A bad idea if there ever was one, but they love it. Massive new social spending programs, when we haven't even figured out how to pay for the wave of boomer retirements. A carbon cap and trade system, which is a thinly veiled protectionist measure. This would be introduced at a disastrous time for both the US economy and the world economy, because our imports from the energy-inefficient economies are already slowing, and it would boost inflation for US consumers. Also, shortages of electricity are causing production and deficit problems across most of these economies right now, which is forcing a correction. Mandating 20% renewable energy, which is the policy which has inflicted heavy rises in energy costs upon European consumers in countries that have attempted this, and is now quietly being discarded. Instead, European countries are turning increasingly to coal, which is not my idea of a really environmentally beneficial strategy, "clean" or not. Biofuels, when all around the world poorer people are starving or sliding into malnutrition.

Why do we think that we are different? The US needs to produce more of what it consumes, or consume a whole lot less. If we hike energy costs artificially, we hike consumer costs at a time when consumer inflation is the main vector pushing our economy downwards.

Do they have brains? Do they think we don't?

You would think they would have some strong economists advising them on these issues.
Viola, maybe it's a case of just not listening to them, or hearing what they want to hear.
No politician wants to listen to someone explain what a K-wave winter is.
I certainly can see that with all those type A personalities. :-)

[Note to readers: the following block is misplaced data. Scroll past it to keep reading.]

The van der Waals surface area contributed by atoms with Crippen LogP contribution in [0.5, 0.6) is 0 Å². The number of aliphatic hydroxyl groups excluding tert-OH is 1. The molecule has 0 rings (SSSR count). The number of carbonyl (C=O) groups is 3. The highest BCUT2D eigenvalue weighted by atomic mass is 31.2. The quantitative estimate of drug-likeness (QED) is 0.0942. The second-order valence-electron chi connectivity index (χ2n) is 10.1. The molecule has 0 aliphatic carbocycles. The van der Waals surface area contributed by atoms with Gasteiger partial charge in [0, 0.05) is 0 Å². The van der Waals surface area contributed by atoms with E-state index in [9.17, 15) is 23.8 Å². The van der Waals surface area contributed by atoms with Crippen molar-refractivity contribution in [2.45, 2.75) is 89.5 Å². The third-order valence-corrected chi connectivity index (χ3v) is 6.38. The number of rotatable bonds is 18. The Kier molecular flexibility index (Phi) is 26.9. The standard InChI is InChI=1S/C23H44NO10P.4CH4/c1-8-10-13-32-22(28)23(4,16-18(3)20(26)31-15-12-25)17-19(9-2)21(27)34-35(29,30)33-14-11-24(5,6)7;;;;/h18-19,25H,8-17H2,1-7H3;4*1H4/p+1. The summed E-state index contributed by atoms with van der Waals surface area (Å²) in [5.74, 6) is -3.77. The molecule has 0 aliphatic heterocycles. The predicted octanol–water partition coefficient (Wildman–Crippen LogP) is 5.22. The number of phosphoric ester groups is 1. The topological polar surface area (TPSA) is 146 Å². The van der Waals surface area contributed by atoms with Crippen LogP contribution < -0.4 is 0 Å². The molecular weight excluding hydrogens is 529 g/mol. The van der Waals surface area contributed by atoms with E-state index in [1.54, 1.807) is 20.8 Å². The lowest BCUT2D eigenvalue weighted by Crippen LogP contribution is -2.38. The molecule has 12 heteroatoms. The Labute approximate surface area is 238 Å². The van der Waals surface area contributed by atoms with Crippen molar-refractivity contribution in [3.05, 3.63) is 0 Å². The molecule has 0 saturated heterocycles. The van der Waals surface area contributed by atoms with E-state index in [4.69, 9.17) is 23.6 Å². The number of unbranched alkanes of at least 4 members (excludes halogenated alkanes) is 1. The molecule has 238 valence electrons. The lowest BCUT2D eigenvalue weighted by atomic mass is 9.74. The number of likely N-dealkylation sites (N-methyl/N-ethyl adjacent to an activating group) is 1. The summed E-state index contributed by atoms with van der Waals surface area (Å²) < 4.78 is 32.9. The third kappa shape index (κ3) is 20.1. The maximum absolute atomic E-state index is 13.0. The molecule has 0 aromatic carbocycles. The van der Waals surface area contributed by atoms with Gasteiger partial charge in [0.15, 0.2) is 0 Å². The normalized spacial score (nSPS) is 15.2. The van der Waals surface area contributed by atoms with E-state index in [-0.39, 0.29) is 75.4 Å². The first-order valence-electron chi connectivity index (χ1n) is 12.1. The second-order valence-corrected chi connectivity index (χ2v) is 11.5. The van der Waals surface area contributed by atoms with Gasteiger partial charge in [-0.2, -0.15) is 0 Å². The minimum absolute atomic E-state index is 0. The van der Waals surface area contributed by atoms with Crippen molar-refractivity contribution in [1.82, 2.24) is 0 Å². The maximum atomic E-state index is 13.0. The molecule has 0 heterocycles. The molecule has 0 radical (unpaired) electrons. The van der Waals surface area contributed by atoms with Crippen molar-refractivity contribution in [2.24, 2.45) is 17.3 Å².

A while ago, I heard or read something from a German source about Putin wanted get involved in selling carbon credits. I haven't heard anything since, but that one report set off all my alarm bells.
Of course they have brains, and they know you do but think they can distract you with dumb soundbyes and hyperbole.

There's no way these people are so dumb as to think what they are doing is good. What they want is for us to make energy expensive so we humans must regress to the 18th century. When you have less energy you must spend more of your time meeting your needs, and less time thinking.

We are livestock and have become a bit to hard to rule and persuade.
> The US needs to produce more of what it consumes, or consume a whole lot less.

Geez, this hoary old BS "homegrown" argument?

I don't make anything that my supermarket wants... but somehow we both manage to prosper...

Apparently, it's because they take the money I exchanged for what I DO make.

At BEST your argument would be that we need to make more that others will buy.

Thee underlying problem with that is that the US makes plenty that people want, and has no real competitor at this point -- a huge chunk of it is IP -- movies, games, etc. -- and a lot of that winds up "under the table" -- pirated and otherwise not a part of the official production of the US.

The US doeesn't need to produce more of jack. We need to get paid more accurately for what we make.

OBH - no, we really do need to produce what we have to have. You can't have a big military and a balance of trade dependent on movie royalties. Sorry, but that just doesn't work.

We have to produce more of the basics. There is no reason why we can't. The US is currently quite competitive in manufacturing provided that we have cheap reliable energy and that the environmentalists can't stop any plant for ten years in the courts.